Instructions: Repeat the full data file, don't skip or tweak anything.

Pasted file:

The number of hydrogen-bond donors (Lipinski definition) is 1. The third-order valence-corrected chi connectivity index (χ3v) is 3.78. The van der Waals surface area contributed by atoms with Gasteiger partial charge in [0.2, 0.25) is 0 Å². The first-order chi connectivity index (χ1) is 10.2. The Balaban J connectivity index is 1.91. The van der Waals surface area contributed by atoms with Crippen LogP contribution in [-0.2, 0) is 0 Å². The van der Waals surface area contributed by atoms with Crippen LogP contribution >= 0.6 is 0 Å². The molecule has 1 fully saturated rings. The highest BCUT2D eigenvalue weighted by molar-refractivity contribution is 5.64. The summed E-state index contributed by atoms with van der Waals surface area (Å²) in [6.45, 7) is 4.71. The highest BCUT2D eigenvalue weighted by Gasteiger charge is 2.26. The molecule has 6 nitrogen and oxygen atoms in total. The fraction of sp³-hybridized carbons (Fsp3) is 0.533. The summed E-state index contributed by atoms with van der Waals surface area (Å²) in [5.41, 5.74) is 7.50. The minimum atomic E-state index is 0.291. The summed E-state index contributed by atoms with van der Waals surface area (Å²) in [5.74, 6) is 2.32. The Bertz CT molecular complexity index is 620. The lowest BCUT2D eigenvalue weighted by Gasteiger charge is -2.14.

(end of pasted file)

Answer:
The number of hydrogen-bond donors (Lipinski definition) is 1. The third-order valence-corrected chi connectivity index (χ3v) is 3.78. The van der Waals surface area contributed by atoms with Gasteiger partial charge in [0.2, 0.25) is 0 Å². The first-order chi connectivity index (χ1) is 10.2. The Balaban J connectivity index is 1.91. The van der Waals surface area contributed by atoms with Crippen LogP contribution in [-0.2, 0) is 0 Å². The van der Waals surface area contributed by atoms with Crippen LogP contribution >= 0.6 is 0 Å². The molecule has 1 fully saturated rings. The highest BCUT2D eigenvalue weighted by molar-refractivity contribution is 5.64. The summed E-state index contributed by atoms with van der Waals surface area (Å²) in [6.45, 7) is 4.71. The highest BCUT2D eigenvalue weighted by Gasteiger charge is 2.26. The molecule has 6 nitrogen and oxygen atoms in total. The fraction of sp³-hybridized carbons (Fsp3) is 0.533. The summed E-state index contributed by atoms with van der Waals surface area (Å²) in [5.41, 5.74) is 7.50. The minimum atomic E-state index is 0.291. The summed E-state index contributed by atoms with van der Waals surface area (Å²) in [5.74, 6) is 2.32. The Bertz CT molecular complexity index is 620. The lowest BCUT2D eigenvalue weighted by Gasteiger charge is -2.14.